BOZAR and the Chair Mahmoud Darwich invite you to explore the universal philosophy of this great poet, through the work of contemporary artists from the Maghreb and the Middle East. In 2020 the Chair wants to investigate imaginary futures, shaped by the anatomy of the past and characterised by the resilience of the present. Close to the realm of science-fiction, these artworks offer new readings of our geopolitical reality, and create space for free thinking.
The programme that was conceived and planned for May 2020 has been postponed until November 2020, featuring Larissa Sansour, Monira Al Qadiri, Adania Shibli, Mazen Maarouf, Mariam Mekiwi, Bassem Yousri and Ismail EL Fayed. Here you can alsready discover two of the artists:
Larissa Sansour was born in East Jerusalem, but now lives in London. She was educated in Copenhagen, London, and New York. Sansour applies an interdisciplinary approach to her works comprising film, photography, installation, and sculpture, often taking their points of departure in a science fiction universe, addressing both current political and universally human issues relating to identity and belonging. Among recent solo exhibitions are Dar El-Nimr in Beirut, Bluecoat, Liverpool’s centre for the contemporary arts, Liverpool, the Chapter Arts Centre, Cardiff, New Art Exchange, Nottingham, and Nikolaj Kunsthal, Copenhagen. She represented Denmark at the 2019 Venice Biennale. She is currently based in London.
A Space Exodus (2008) is the first part of Larissa Sansour’s science fiction trilogy along with Nation Estate (2012) and In the Future They Ate from the Finest Porcelain (2016).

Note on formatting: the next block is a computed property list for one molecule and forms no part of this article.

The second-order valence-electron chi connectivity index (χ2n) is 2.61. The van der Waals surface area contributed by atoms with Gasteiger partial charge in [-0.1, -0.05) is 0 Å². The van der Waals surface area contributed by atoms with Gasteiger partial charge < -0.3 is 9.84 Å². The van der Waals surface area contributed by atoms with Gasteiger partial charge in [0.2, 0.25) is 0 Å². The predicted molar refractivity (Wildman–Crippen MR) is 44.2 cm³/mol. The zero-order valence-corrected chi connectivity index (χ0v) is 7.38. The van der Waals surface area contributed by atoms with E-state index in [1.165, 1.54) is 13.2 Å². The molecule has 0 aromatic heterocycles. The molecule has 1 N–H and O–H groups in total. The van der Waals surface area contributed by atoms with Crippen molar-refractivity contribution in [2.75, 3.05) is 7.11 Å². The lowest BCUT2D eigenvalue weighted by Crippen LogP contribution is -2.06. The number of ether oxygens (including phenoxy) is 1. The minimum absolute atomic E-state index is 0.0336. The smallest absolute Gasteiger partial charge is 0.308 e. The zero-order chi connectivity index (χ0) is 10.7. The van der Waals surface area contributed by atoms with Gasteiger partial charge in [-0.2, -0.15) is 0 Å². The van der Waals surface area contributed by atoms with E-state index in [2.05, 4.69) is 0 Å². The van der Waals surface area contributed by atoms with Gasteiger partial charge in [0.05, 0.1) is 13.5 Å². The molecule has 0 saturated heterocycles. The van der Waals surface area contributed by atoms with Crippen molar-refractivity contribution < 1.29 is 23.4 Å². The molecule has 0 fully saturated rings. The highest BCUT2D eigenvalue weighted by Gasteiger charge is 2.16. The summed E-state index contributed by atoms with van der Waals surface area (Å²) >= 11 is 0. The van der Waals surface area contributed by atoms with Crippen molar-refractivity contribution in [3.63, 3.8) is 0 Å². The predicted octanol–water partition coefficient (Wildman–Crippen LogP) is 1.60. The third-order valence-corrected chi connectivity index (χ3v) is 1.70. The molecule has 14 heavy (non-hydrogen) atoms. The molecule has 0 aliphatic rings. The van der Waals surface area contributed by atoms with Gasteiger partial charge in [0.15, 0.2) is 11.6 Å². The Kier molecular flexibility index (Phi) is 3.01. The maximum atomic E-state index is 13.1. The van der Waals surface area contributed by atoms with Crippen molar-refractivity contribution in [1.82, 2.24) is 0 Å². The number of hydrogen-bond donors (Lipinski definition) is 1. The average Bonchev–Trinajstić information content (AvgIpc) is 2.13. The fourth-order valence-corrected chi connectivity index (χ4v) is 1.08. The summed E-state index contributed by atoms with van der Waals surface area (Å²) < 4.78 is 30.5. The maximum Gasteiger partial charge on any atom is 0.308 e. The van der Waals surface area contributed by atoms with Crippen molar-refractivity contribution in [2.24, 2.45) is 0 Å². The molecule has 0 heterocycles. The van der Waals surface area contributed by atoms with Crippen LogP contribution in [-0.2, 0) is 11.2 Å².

The film follows the artist herself onto a phantasmagoric journey through the universe echoing Stanley Kubrick's thematic concerns for human evolution, progress and technology.
However, in her film, Sansour posits the idea of a first Palestinian into space, and, referencing Armstrong's moon landing, she interprets this theoretical gesture as "a small step for a Palestinian, a giant leap for mankind".
Monira Al Qadiri is a Kuwaiti visual artist born in Senegal and educated in Japan. In 2010, she received a Ph.D. in inter-media art from Tokyo University of the Arts, where her research was focused on the aesthetics of sadness in the Middle-East stemming from poetry, music, art and religious practices. Her work explores unconventional gender identities, petro-cultures and their possible futures, as well as the legacies of corruption. Al Qadiri has had solo exhibitions in recent years at Gasworks, London, the Stroom Den Haag, Athr Gallery, Jeddah, Haus der Kunst, Munich and has participated in group shows including the Athens Biennale and the Asia Pacific Triennial. She is currently based in Berlin.
Phantom Beard. This performance from 2019 was inspired by a meeting with a Japanese woman who practised necromancy. A reading of her soul revealed that Al Qadiri is carrying 40 spirits of her Saudi ancestors with her, burdening her with their bloody past. Al Qadiri incorporated the image in Phantom Beard, which fills the holes in the story of the region: its local history, its current, destroyed state, and its unknown, science fiction-like future. In a mysterious and stimulating blend of butoh dance, music, animation, poetry and performance, Al Qadiri faces up to her spirits with complete dedication.
This performance had its premiere at the Kunstenfestivaldesarts in May 2019. Monira Al Qadiri will bring another creation to BOZAR in November 2020.